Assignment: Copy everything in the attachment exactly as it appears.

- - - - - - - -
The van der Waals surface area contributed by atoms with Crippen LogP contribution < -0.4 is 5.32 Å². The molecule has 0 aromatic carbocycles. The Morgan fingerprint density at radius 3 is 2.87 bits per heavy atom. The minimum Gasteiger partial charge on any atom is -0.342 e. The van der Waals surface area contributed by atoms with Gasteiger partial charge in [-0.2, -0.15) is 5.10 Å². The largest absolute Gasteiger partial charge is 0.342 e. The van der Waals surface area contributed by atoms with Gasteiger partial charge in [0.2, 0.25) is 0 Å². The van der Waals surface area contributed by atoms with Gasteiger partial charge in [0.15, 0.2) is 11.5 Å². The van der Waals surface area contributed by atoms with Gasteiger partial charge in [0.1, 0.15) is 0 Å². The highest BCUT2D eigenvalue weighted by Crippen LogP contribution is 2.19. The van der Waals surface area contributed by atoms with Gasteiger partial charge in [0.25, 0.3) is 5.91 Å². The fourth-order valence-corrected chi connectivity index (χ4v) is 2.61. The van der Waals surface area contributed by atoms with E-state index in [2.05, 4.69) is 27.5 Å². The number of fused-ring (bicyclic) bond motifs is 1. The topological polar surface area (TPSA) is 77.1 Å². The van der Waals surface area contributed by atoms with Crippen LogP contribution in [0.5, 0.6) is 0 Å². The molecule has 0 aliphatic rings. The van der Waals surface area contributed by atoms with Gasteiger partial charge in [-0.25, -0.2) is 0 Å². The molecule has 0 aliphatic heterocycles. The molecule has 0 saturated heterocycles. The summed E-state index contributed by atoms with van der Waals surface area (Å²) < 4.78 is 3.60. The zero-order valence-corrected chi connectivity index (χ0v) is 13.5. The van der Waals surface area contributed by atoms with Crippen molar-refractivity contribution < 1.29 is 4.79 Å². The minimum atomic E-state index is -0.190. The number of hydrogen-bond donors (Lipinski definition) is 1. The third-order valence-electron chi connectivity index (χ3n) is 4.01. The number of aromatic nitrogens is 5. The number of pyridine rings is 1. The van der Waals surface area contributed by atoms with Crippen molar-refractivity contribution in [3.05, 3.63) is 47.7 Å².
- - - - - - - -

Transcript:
The van der Waals surface area contributed by atoms with Crippen LogP contribution < -0.4 is 5.32 Å². The molecule has 0 aromatic carbocycles. The Morgan fingerprint density at radius 3 is 2.87 bits per heavy atom. The minimum Gasteiger partial charge on any atom is -0.342 e. The van der Waals surface area contributed by atoms with Gasteiger partial charge in [-0.2, -0.15) is 5.10 Å². The largest absolute Gasteiger partial charge is 0.342 e. The van der Waals surface area contributed by atoms with Gasteiger partial charge in [0.2, 0.25) is 0 Å². The van der Waals surface area contributed by atoms with Gasteiger partial charge in [0.15, 0.2) is 11.5 Å². The van der Waals surface area contributed by atoms with Gasteiger partial charge in [0.1, 0.15) is 0 Å². The highest BCUT2D eigenvalue weighted by Crippen LogP contribution is 2.19. The van der Waals surface area contributed by atoms with Gasteiger partial charge in [0.25, 0.3) is 5.91 Å². The fourth-order valence-corrected chi connectivity index (χ4v) is 2.61. The van der Waals surface area contributed by atoms with E-state index in [2.05, 4.69) is 27.5 Å². The number of fused-ring (bicyclic) bond motifs is 1. The topological polar surface area (TPSA) is 77.1 Å². The van der Waals surface area contributed by atoms with Crippen LogP contribution in [0.5, 0.6) is 0 Å². The molecule has 0 aliphatic rings. The van der Waals surface area contributed by atoms with Gasteiger partial charge in [-0.25, -0.2) is 0 Å². The molecule has 0 aliphatic heterocycles. The molecule has 0 saturated heterocycles. The summed E-state index contributed by atoms with van der Waals surface area (Å²) < 4.78 is 3.60. The zero-order valence-corrected chi connectivity index (χ0v) is 13.5. The van der Waals surface area contributed by atoms with Crippen molar-refractivity contribution < 1.29 is 4.79 Å². The minimum atomic E-state index is -0.190. The number of hydrogen-bond donors (Lipinski definition) is 1. The third-order valence-electron chi connectivity index (χ3n) is 4.01. The number of aromatic nitrogens is 5. The number of pyridine rings is 1. The van der Waals surface area contributed by atoms with Crippen molar-refractivity contribution in [3.05, 3.63) is 47.7 Å².